and BLACK WIDOW SPIDERS

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Transcript of and BLACK WIDOW SPIDERS

'h"e I
SPIDERS PHILIP J. HAMMAN AND WELDON H. NEWTON
Assistant Extension Entomologists Texas A&M University
The BROWN RECLUSE SPIDER, Loxosceles feciusa Gertsch, has been reported from many southern and mid-western states including Alabama, Arkansas, Louisiana, Mississippi, Oklahoma, Tennessee, Texas, Kansas and Missouri. Members of this species usually are found in or near human habitations. They can be observed in bathrooms, bedrooms and closets, on the undersi-de of tables and chairs, be­ hind baseboards and -door facings or in corners and crevices. These spiders also can be found in cellars and garages which are not cleaned often and the contents are not disturbed for relatively long periods.
It is a nonaggresive species that spins off-white to grayish nondescript webs. Many instances of bites occur when persons inadvertantly entrap these spiders in folds of clothing that is allowed to hang undisturbed for rather long periods or by rolling on the spider in bed while asleep.
Description and Life Cycle The brown recluse spider is of medium size
and varies from 3/10 to 1/2 inch in length. Males usually are slightly smaller than the females. Their coloring varies from an orange-yellow to dark brown or almost black and the body is clothed with short, slight pubescence. Legs are long and somewhat darker than the body, being well covered with short ·dark hairs.
Probably the most distinguishing chaFacteristics are the presence of three pairs of eyes arranged in a semicircle on the forepart of the head and a guitar or violin-shaped marking immediately behind the semicircle of eyes with a distinct short median groove forming the neck of the "guitar."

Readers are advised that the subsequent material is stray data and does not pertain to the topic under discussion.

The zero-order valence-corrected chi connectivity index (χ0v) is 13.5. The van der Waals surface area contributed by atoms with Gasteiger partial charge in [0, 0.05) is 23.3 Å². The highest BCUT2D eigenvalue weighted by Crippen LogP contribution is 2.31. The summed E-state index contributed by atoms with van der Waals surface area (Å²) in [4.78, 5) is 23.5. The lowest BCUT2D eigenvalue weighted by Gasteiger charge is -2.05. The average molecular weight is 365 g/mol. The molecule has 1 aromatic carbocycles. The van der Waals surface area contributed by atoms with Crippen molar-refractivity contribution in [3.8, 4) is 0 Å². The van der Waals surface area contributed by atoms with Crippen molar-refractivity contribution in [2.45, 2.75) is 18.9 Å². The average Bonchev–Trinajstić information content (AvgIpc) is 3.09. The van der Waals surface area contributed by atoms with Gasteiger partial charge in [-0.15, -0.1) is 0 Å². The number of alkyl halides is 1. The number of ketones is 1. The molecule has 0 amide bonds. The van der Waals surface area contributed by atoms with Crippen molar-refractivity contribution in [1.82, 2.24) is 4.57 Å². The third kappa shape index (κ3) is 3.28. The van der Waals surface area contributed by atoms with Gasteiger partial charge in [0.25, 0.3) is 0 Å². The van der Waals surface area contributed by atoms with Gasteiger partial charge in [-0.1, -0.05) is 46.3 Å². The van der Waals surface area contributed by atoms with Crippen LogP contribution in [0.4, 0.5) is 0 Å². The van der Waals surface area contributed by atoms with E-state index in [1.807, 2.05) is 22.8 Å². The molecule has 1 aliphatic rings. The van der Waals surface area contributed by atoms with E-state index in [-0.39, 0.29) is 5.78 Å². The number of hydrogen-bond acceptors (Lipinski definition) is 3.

The eggs, deposited in off-white round silken cases approximately 1/3 inch in diameter, are found
In sheltered dark areas in the spider's habitat. In 24 to 36 days some 40 to 50+ spiders usually emerge from the egg case. The abandoned egg case will contain the cast skins of the young spider­ lings as they have hatched from their eggs some­ time earlier and molted once before leaving the case. Development is slow, being influenced greatly by ecological conditions and nutrition.
Bite and Symptoms The victim may not be aware of the bite for
2 or 3 hours, or a painful reaction may occur im­ mediately, depending upon the amount of venom injected and the individual's sensitivity. However, a stinging sensation usually is followed by intense pain. Within the next 24 to 36 hours a systemic response may occur, characterized by restlessness and fever. A small blister usually arises surrounded by a large conjested and swollen area. The tissue affected locally by the venom usually is killed and gradually sloughs away, exposing the underlying tissues. The wound edges thicken and are raised while the central area is filled by dense scar tissue. Healing may require 6 or 8 weeks, leaving scars of various dimensions.
In case of bite, the victim should consult a physician immediately and, if possible, bring along the spider which caused the bite for positive identifica­ tion. As yet, specific antivenin is not available for treatment; therefore, both local and systemic re­ actions have been treated symptomatically. There is some evjdence to indicate that immediate and ade­ quate treatment with corticosteroids may curtail the necrotic response as well as the systemic' reaction.
The BLACK WIDOW SPIDER Latrodectus mactans (Fabr.) is present all over the United States. Its range extends from the western provinces of Cana.da to Argentina.
This spider is found outdoors in grass, under stones, beneath pieces of wood, in rodent burrows and in protected cavities of all kinds. In and around the house it occurs in privies, garages, cellars, furni­ ture, ventilators, rainspouts, and in boxes shelter­ ing water, gas and electric meters, as well as any other locality where it is not likely to be disturbed.
Like most spi.ders, the black widow is shy and retiring. Bites usually occur after accidentally squeez­ ing one when picking up some object to which the spider is clinging, when putting on clothing or shoes in which they may have secreted themselves, or when their rather coarse, irregular, tangled web is disturbed.